7. Helicopter Story

Up next week: Best Novella

Reading the Hugos 2021: Best Short Story

The only time I read short stories is when I pick up a collection or anthology (which is rare enough). Occasionally, I’ll read one that I stumble across online, but there’s just too much out there for me to know what to nominate. So I leave that to other people and then simply bask in their choices when the finalists are announced.

You can find my tentative ballots and thoughts on the other finalists here:

As expected, I had read zero of the finalist stories before they were announced but I have read stories and/or novels from four of the nominated authors. As I have liked previous work from the known-to-me authors, I was super excited to dive in but I’m also glad that there were new writers to discover. After all, I want the Hugo Awards to show me what else the genre has to offer, not just the authors I would read anyway. And this year’s crop of short stories did not disapoint.


The Finalists for Best Short Story

  • Rae Carson – Badass Moms in the Zombie Apocalypse
  • Vina Jie-Min Prasad – A Guide for Working Breeds
  • Naomi Kritzer – Little Free Library
  • T. Kingfisher – Metal Like Blood in the Dark
  • John Wiswell – Open House on Haunted Hill
  • Yoon Ha Lee – The Mermaid Astronaut

This was a great choice of short stories and I don’t think it’s a coincidence that they were published in a variety of places (as opposed to all in the same magazine, say). I read all of them in a day, one right after the other with breaks in between to digest each story but to keep them all fresh in my memory. I thought this would help me rank them. It didn’t particularly.

I started out with “Badass Moms of the Zombie Apocalypse” which is pretty much exactly what it says on the tin. Two women living during zombie times are preparing for one of them to have their baby and they both know it’s going to be brutal. These zombies are attracted to the smell of blood and while women have managed to deal with menstruation pretty well, giving birth and all that that entails is a whole different story. But these badass moms come prepared and we follow them on their trip to a (probably… mostly) safe birthing place where the chances of survival are at least measurable, although by no means high.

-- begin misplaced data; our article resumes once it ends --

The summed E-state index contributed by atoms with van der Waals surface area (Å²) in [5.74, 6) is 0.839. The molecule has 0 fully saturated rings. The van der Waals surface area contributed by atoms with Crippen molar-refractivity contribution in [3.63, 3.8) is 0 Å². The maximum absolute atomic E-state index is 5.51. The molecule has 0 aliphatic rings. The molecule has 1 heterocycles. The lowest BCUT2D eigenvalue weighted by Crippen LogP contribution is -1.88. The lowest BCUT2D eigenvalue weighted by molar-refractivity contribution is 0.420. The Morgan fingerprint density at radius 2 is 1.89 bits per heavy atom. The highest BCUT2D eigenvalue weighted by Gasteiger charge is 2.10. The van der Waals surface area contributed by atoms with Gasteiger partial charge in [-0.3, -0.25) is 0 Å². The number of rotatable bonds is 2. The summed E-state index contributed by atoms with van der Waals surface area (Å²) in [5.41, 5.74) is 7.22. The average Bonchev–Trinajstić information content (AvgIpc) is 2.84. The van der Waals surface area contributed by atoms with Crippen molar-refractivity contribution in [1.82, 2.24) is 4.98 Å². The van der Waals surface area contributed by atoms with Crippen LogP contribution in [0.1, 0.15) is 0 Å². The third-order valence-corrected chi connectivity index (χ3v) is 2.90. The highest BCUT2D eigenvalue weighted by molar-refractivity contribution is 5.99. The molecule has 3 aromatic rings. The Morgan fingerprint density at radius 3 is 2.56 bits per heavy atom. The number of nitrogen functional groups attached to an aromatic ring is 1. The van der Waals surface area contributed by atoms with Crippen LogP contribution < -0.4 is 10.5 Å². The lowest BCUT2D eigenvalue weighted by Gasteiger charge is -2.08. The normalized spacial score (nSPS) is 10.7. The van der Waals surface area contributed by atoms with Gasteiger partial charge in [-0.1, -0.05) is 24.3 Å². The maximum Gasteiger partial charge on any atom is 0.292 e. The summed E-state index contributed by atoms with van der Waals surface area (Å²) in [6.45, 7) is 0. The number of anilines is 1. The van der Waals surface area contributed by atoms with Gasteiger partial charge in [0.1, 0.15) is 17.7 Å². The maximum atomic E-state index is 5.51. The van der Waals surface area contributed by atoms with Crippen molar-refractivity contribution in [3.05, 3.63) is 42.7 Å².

It’s an exciting story that combines the stress of an impending birth with the stress of the zombie apocalypse. Because one of those by itself wouldn’t have been scary enough, I guess. I enjoyed this a lot although the SF content is secondary to the birthing story.

“Little Free Library” might have been the shortest of the stories but no less impactful for that. A girl sets up the eponymous library and accidentally gains a pen pal through it. Because books are taken out but none are returned and she leaves a note saying that’s not in the spirit of the library. Instead of books, the mysterious reader then leaves other gifts behind and those become stranger and stranger.
I adored the tone of this as well as the way the friendship between book taker and librarian grows over the course of the story. The speculative aspect only comes up right at the end which is sadly a bit abrupt and cuts off at the most interesting part. If Kritzer decides to turn this into a novel some day, I’ll be the first to pick it up though.

I knew I liked Vina Jie-Min Prasad’s writing from reading some of her stories when she was an Astounding finalist, and “A Guide For Working Breeds” was especially cute. It’s told through chat/instant messages between a new working robot and their unwilling mentor. It’s also about the fact that dogs are the cutest and how knowing your rights is important! I adored both style an idea from the start and I would have ranked this as my number one story if it hadn’t been for the too cutesy and adorable ending. It didn’t feel right for one of the characters to suddenly change that much. I still loved it but that was a bit too sugary sweet an ending.